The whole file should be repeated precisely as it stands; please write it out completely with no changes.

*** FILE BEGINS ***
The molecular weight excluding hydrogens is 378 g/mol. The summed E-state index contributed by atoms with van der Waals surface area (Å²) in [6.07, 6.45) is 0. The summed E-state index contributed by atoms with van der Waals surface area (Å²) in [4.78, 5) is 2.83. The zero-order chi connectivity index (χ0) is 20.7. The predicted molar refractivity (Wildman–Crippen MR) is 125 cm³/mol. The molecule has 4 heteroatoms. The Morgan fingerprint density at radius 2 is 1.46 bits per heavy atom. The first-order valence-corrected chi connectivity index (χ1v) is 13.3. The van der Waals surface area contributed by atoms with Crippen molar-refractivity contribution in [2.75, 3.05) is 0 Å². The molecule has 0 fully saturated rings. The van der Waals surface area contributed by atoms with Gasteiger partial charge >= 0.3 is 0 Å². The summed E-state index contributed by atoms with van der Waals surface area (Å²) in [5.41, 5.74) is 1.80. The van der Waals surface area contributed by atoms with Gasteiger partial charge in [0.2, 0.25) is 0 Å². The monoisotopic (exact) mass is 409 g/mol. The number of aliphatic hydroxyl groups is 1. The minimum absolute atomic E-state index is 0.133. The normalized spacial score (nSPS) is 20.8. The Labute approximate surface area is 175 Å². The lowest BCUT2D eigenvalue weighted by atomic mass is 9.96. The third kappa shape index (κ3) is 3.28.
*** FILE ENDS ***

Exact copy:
The molecular weight excluding hydrogens is 378 g/mol. The summed E-state index contributed by atoms with van der Waals surface area (Å²) in [6.07, 6.45) is 0. The summed E-state index contributed by atoms with van der Waals surface area (Å²) in [4.78, 5) is 2.83. The zero-order chi connectivity index (χ0) is 20.7. The predicted molar refractivity (Wildman–Crippen MR) is 125 cm³/mol. The molecule has 4 heteroatoms. The Morgan fingerprint density at radius 2 is 1.46 bits per heavy atom. The first-order valence-corrected chi connectivity index (χ1v) is 13.3. The van der Waals surface area contributed by atoms with Crippen molar-refractivity contribution in [2.75, 3.05) is 0 Å². The molecule has 0 fully saturated rings. The van der Waals surface area contributed by atoms with Gasteiger partial charge >= 0.3 is 0 Å². The summed E-state index contributed by atoms with van der Waals surface area (Å²) in [5.41, 5.74) is 1.80. The van der Waals surface area contributed by atoms with Gasteiger partial charge in [0.2, 0.25) is 0 Å². The monoisotopic (exact) mass is 409 g/mol. The number of aliphatic hydroxyl groups is 1. The minimum absolute atomic E-state index is 0.133. The normalized spacial score (nSPS) is 20.8. The Labute approximate surface area is 175 Å². The lowest BCUT2D eigenvalue weighted by atomic mass is 9.96. The third kappa shape index (κ3) is 3.28.